Friday, July 14, 2017

Stump the Priest: In the Lord Shall My Soul be Praised

Question "At the beginning of Psalm 33 (in the Septuagint), which we hear often in the liturgical services, is the line "In the Lord shall my soul be praised." This seems a strange way of putting things. What do you think this means? Are there other similar verses in the Scriptures?"

In the Boston Psalter (the translation we use liturgically), this verse is translated:
"In the Lord shall my soul be praised; let the meek hear and be glad."
This is a very literal translation of the Greek Septuagint, which is a very literal translation of the Hebrew. The King James version translates this verse as:
"My soul shall make her boast in the Lord: the humble shall hear thereof, and be glad" (Psalm 34:2).
Which translates the Hebrew idiom in a way that more clearly conveys the sense of the Hebrew. A more literal translation of the Hebrew would read:
"In the LORD doth my soul boast herself, the humble hear and rejoice."
By comparing different translations, you can often get a better idea of the range of meaning of the words in a text, and this is a good example of that.

The inscription of Psalm 33 [34], links this Psalm to David's flight from Saul, and his deliverance from the Philistine King of Gath in 1 Samuel 21:10-15:
"And David arose and fled that day for fear of Saul, and went to Achish the king of Gath. And the servants of Achish said unto him, Is not this David the king of the land? did they not sing one to another of him in dances, saying, Saul hath slain his thousands, and David his ten thousands? And David laid up these words in his heart, and was sore afraid of Achish the king of Gath. And he changed his behaviour before them, and feigned himself mad in their hands, and scrabbled on the doors of the gate, and let his spittle fall down upon his beard. Then said Achish unto his servants, Lo, ye see the man is mad: wherefore then have ye brought him to me? Have I need of mad men, that ye have brought this fellow to play the mad man in my presence? shall this fellow come into my house?"
St. Basil the Great's homily on this Psalm provides a good interpretation of the verse in question, which explains it in the light of this background:
""In the Lord shall my soul be praised." "Let no one," David says, "praise my intelligence, through which I was preserved from dangers." For, not in the power of man, nor in wisdom, but in the grace of God is salvation. "Let not," it is said, "the rich man glory in his riches, nor the wise man in his wisdom, nor the strong man in his strength, but let him that glorieth glory in this, that he understandeth and knoweth" the Lord his God [Jeremiah 9:23-24]. If, however, someone is praised for beauty of body or renowned parentage, his soul is not praised in the Lord, but each person of such a kind is occupied with vanity. The ordinary professions, in fact, those of governor, doctor, orator, or architect who constructs cities, pyramids, labyrinths, or any other expensive or ponderous masses of buildings, do not merit to be truly praised. They who are praised for these things do not keep their soul in the Lord. It suffices us for every dignity to be called servants of such a great Lord. Certainly, one who ministers to the King will not be high-minded because he has been assigned to this particular rank of the ministry, and having been considered worthy to serve God, he will not contrive for himself praises from elsewhere, will he, as if the call of the Lord did not suffice for all pre-eminence of glory and distinction?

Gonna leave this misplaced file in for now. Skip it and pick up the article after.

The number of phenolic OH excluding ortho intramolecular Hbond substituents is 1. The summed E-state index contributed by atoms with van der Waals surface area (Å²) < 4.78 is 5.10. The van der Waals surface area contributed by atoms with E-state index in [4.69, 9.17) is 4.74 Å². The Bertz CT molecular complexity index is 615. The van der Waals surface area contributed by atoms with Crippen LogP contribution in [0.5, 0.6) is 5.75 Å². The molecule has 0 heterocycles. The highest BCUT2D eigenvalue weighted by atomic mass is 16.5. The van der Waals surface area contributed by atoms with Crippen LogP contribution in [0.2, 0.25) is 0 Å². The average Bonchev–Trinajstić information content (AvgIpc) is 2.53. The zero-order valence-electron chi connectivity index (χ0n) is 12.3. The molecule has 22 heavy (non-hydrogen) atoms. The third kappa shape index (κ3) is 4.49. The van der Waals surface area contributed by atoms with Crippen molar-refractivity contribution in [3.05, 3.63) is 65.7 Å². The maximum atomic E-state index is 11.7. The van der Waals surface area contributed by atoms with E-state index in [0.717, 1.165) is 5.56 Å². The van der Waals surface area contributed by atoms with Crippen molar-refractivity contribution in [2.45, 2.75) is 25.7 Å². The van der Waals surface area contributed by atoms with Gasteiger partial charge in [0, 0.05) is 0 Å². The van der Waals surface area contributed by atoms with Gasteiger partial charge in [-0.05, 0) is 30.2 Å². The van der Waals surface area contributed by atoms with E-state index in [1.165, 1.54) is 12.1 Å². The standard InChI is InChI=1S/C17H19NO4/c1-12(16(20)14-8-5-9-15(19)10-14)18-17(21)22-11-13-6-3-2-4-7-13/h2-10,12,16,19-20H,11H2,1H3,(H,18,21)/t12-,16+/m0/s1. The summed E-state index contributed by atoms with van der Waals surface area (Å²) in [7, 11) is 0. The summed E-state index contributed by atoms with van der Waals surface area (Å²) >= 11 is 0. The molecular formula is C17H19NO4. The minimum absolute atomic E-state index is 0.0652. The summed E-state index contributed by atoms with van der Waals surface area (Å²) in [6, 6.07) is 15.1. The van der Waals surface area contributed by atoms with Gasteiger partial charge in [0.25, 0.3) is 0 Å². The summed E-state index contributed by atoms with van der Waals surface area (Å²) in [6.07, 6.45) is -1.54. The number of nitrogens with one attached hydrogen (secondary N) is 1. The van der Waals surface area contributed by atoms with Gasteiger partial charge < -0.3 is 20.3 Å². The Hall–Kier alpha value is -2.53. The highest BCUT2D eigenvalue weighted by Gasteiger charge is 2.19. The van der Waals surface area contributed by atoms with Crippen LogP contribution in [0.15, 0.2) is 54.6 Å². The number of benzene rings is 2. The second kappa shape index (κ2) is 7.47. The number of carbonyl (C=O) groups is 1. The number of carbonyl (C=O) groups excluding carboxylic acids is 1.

Therefore, "in the Lord shall my soul be praised: let the meek hear and rejoice." Since with the help of God, by deceiving my enemies, he says, I have successfully obtained safety without war, by only the changing of my countenance, "Let the meek hear" that it is possible even for those at peace to erect a trophy, and for those not fighting to be named victors. "And let them rejoice," being strengthened to embrace meekness by my example. "O Lord, remember David, and all his meekness" (Psalm 131[132]:1 LXX]. Meekness is indeed the greatest of the virtues; therefore, it is counted among the beatitudes. "Blessed are the meek," it is said, "for they shall posses the earth" [Matthew 5:4(The Fathers of the Church: St. Basil, Exegetic Homilies,, Homily 16, trans. Sister Agnes Clare Way, C.D.P. (Washington, D.C.: Catholic University of America Press, 1963),  p. 251ff).